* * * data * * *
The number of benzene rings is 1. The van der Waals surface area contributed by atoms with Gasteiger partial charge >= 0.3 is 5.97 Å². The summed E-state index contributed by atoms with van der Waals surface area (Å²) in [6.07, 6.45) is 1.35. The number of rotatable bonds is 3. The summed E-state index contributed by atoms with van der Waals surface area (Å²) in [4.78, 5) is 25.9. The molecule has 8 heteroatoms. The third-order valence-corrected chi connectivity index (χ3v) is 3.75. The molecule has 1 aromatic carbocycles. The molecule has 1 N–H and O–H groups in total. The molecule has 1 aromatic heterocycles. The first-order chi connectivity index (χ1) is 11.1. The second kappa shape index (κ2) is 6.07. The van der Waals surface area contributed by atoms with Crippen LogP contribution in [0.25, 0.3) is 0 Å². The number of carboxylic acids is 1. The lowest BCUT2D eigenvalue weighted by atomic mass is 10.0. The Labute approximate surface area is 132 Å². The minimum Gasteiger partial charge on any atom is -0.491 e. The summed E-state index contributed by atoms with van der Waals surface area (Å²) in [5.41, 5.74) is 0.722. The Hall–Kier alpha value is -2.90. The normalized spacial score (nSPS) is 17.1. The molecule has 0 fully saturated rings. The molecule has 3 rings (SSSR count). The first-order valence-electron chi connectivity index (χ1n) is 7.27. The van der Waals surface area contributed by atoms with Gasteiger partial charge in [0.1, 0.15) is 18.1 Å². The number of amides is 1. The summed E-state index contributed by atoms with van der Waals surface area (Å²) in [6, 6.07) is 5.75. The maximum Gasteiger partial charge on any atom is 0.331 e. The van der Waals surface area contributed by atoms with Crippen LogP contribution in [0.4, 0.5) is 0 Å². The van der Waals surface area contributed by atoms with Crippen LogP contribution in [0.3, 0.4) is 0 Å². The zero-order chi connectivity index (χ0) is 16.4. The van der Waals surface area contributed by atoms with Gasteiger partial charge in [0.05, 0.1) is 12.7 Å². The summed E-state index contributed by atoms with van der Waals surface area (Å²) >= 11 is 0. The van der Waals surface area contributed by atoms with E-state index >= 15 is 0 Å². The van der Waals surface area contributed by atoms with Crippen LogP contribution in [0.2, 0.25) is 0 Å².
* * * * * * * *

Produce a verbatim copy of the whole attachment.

The number of benzene rings is 1. The van der Waals surface area contributed by atoms with Gasteiger partial charge >= 0.3 is 5.97 Å². The summed E-state index contributed by atoms with van der Waals surface area (Å²) in [6.07, 6.45) is 1.35. The number of rotatable bonds is 3. The summed E-state index contributed by atoms with van der Waals surface area (Å²) in [4.78, 5) is 25.9. The molecule has 8 heteroatoms. The third-order valence-corrected chi connectivity index (χ3v) is 3.75. The molecule has 1 aromatic carbocycles. The molecule has 1 N–H and O–H groups in total. The molecule has 1 aromatic heterocycles. The first-order chi connectivity index (χ1) is 11.1. The second kappa shape index (κ2) is 6.07. The van der Waals surface area contributed by atoms with Crippen LogP contribution in [0.25, 0.3) is 0 Å². The number of carboxylic acids is 1. The lowest BCUT2D eigenvalue weighted by atomic mass is 10.0. The Labute approximate surface area is 132 Å². The minimum Gasteiger partial charge on any atom is -0.491 e. The summed E-state index contributed by atoms with van der Waals surface area (Å²) in [5.41, 5.74) is 0.722. The Hall–Kier alpha value is -2.90. The normalized spacial score (nSPS) is 17.1. The molecule has 0 fully saturated rings. The molecule has 3 rings (SSSR count). The first-order valence-electron chi connectivity index (χ1n) is 7.27. The van der Waals surface area contributed by atoms with Gasteiger partial charge in [0.1, 0.15) is 18.1 Å². The number of amides is 1. The summed E-state index contributed by atoms with van der Waals surface area (Å²) in [6, 6.07) is 5.75. The maximum Gasteiger partial charge on any atom is 0.331 e. The van der Waals surface area contributed by atoms with Crippen LogP contribution in [0.4, 0.5) is 0 Å². The van der Waals surface area contributed by atoms with Crippen LogP contribution in [0.3, 0.4) is 0 Å². The zero-order chi connectivity index (χ0) is 16.4. The van der Waals surface area contributed by atoms with Gasteiger partial charge in [0.05, 0.1) is 12.7 Å². The summed E-state index contributed by atoms with van der Waals surface area (Å²) >= 11 is 0. The van der Waals surface area contributed by atoms with E-state index >= 15 is 0 Å². The van der Waals surface area contributed by atoms with Crippen LogP contribution in [0.2, 0.25) is 0 Å².